Date: Friday, 5 March 2010
Time: 4.30pm – 6pm
Venue: S. Rajaratnam School of International Studies
Speaker: Dr Adrian Macey New Zealand Climate Change Ambassador
Chairperson: Mely Caballero-Anthony, Head, RSIS Centre for Non-Traditional Security (NTS) Studies.
There is growing recognition that meaningful solutions for climate change require a focus on finding practical, technological solutions to reduce greenhouse gas emissions. While larger economies battle over emissions and financing, smaller economies may be well placed to form alliances and develop innovations that can propel them to a leadership role. This presentation focused on what New Zealand is doing and how other small nations can make significant contributions to climate change solutions.
Dr Macey began his presentation by first providing a brief history of climate change negotiations. Thereafter, he elaborated on the role of small states and the possibility of them taking leadership of global issues like climate change. He went on to compare and contrast New Zealand to Singapore, where he also presented New Zealand’s leadership examples based on his own experiences. He concluded by laying out some recommendations on ways for small nations to take on a bigger role in climate change negotiations.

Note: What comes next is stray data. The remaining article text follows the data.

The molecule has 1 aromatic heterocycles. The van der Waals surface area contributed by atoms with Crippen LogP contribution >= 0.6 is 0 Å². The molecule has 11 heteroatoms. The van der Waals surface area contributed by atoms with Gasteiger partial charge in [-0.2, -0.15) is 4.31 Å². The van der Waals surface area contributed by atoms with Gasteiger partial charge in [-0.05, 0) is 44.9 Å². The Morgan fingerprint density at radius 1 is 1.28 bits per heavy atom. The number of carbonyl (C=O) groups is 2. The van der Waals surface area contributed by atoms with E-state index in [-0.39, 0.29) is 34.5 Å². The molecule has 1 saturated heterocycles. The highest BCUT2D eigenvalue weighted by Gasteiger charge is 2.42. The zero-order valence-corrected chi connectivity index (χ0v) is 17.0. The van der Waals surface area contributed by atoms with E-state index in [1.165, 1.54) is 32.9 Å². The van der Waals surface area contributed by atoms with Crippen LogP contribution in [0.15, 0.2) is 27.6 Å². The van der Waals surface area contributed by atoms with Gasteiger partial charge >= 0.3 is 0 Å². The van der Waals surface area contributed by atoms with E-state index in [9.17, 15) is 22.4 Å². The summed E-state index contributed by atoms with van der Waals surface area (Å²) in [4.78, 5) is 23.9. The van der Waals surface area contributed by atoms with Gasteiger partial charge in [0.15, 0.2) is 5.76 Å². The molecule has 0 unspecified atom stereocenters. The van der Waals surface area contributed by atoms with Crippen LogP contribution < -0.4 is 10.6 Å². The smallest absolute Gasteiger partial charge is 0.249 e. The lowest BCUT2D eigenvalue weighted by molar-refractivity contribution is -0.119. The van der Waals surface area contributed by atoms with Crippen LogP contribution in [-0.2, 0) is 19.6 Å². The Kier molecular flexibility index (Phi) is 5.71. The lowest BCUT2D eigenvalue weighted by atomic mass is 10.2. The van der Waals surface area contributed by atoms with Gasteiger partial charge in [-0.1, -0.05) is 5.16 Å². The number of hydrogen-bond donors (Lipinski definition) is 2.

In a Nutshell: The History of Climate Change Negotiations
Dr Macey recognised that the first stage of climate change negotiations began with the creation of the United Nations Framework Convention on Climate Change (UNFCCC) in 1992 at the United Nations Conference on Environment and Development in Rio de Janeiro. This was an acknowledgement by the international community that climate change was a pertinent issue that needed to be addressed. The 1997 Kyoto Protocol marked the second stage as it called for binding obligations on countries to reduce carbon emissions and facilitate these obligations by creating market mechanisms. Building on the Kyoto Protocol was the decision to seek broader participation to reducing emissions by bringing developing countries on board. The Bali Road Map in 2007 was a landmark document in this regard. Climate change was increasingly seen as an important global issue. The core component of negotiations focused on emissions reduction and climate change mitigation but other components were subsequently added to the table, namely adaptation, finance, technology, and the issue of deforestation.
Dr Macey further argued that climate change is no longer considered solely as an environmental issue; it has become an economic and development issue. Climate change is now regarded as a threat multiplier to a number of issues including food, water, displacement, poverty and equality, and poor governance. He also noted that decisions and measures taken at the global level on climate change have implications at the domestic level.